Facing the Loss Of A Loved One To Suicide

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November 19 is International Survivors of Suicide Loss Day. On this day survivors of suicide loss gather at hundreds of simultaneous healing conferences around the world every year to connect with others who have survived the tragedy of suicide loss and express and start to understand the powerful emotions we experience. For more information about a conference near you visit the American Foundation of Suicide Prevention HERE.

My story of suicide loss begins more than 35 years ago. My cousin’s mom died by suicide when he was just a baby. All these years it never occurred to me that she was probably suffering from postpartum depression — or perhaps even postpartum psychosis — at the time of her death.

It’s not something my family openly discussed, but my perception had mistakenly always been “Oh, she must not have wanted to be a mom.” How very naive of me.

After years of experience with my own depression and mental health issues postpartum, it’s become clear to me that she was suffering like so many women from a postpartum illness like postpartum depression. She needed treatment that apparently she never got, in a time when such topics were even more taboo than they are today.

Last year, my life-long friend Dina died by suicide at Christmas. She wasn’t in the postpartum period at the time. (Her son was 15.) But many years ago when he was just over two she came to me with suicidal thoughts. We were in our early 20s and I had yet to experience mental illness.

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Threats of Suicide Can Never Be Ignored

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You’d think it would have happened sooner.  Seven years of advocacy and peer support for women with postpartum depression, and I hadn’t had to do it yet.

This was the day.

I am reluctant to get too involved in people’s lives.  I want to support everyone, but I also don’t want to butt in where I don’t belong.  I don’t know everything that goes on behind the front door.  I don’t even know where the front door is located most of the time, so how can I know the best way to support each individual other than to provide as much information and hope as I can? This time I had to push past that reluctance, as did others.  We called 911 to prevent a suicide.

When you see someone publicly threaten to kill themselves, there’s no way to no how serious the threat is.  Are they joking, or just blowing off steam? Are they about to do it? Right now?

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Is Maternal Suicide Overlooked As A Leading Cause of Maternal Mortality?

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pregnancy depressionA new study finds that death by suicide and homicide are more common than “traditional” causes of maternal mortality in the U.S., such as infection or hemorrhage.  So why is it that those traditional causes of maternal death are so much more likely to be discussed and reported?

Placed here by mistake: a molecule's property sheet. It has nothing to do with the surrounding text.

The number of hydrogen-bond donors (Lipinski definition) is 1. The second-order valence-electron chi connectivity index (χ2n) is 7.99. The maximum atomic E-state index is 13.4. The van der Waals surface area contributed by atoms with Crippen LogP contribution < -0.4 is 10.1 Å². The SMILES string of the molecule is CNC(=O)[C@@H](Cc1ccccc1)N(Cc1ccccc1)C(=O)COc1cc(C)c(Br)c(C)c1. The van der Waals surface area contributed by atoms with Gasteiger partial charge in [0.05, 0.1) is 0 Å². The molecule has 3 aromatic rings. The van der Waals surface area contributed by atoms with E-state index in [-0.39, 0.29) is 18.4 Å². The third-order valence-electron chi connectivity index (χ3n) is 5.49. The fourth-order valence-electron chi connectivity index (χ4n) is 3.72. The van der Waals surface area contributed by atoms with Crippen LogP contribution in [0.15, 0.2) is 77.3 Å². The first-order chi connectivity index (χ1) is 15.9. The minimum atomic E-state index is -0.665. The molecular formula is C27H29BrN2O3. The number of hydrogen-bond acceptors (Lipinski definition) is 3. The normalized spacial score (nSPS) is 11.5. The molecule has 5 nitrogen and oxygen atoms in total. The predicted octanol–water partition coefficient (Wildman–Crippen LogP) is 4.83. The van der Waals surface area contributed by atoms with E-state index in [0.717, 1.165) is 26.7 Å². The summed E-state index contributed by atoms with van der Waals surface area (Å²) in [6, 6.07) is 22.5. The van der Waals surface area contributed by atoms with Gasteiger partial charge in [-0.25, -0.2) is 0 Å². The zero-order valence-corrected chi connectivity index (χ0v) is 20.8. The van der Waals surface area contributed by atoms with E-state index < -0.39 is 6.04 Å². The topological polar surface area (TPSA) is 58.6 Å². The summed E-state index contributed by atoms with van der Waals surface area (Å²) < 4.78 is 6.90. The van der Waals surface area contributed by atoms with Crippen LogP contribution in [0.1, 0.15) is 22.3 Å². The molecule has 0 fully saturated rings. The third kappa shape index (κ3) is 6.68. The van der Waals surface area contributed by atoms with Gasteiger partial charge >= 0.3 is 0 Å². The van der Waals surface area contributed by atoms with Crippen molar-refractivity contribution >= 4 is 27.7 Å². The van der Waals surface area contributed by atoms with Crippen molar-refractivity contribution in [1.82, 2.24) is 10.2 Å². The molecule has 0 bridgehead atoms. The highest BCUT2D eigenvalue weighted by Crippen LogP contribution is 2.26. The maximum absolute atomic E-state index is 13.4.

By analyzing records from the Centers for Disease Control (CDC), researchers at Georgia Health Sciences University found a total of 94 pregnancy-associated suicides — meaning women who killed themselves either during pregnancy or in the first year after birth — between 2003 and 2007.  This would work out to a rate of 2 suicides per every 100,000 births.  We don’t know whether any of these women were diagnosed with antenatal or postpartum depression, but we can guess it’s likely they were not, given the overall lack of awareness and screening for these illnesses.

The researchers also say there may be more maternal suicides of which we are unaware, because, as Science Daily reports, those numbers could be underreported, “… because the pregnancy or postpartum status was marked ‘unknown’ in the majority of female deaths in the CDC database.”

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From Suicide to Joy: A Tale of Postpartum Depression, 3 Mothers & 3 Birthdays

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Yael SaarTomorrow is postpartum depression advocate Yael Saar’s 40th birthday.  She wants to talk to you about a very important topic: postpartum depression and suicide.

I failed where my mother succeeded.

Make that “failed” and “succeeded”.

My mother had postpartum depression since I was born.  It got worse after the birth of my brother.  She was 29 when she took her own life.  I was six.

But this is no sob story.  After my mother killed herself, she went up to heaven and searched for the best stepmother ever.  My second mother, Mati, came to my life when I was seven.  I have always believe that my first mother, Mina, sent Mati over to take care of the family she left behind.

When I was 33, I almost followed in my birth mother’s footsteps.  I swallowed a whole lot of pills and woke up in the hospital.  Yes, in the psychiatric ward.  I believe that my birth mom had something to do with the fact that those pills didn’t end my life.

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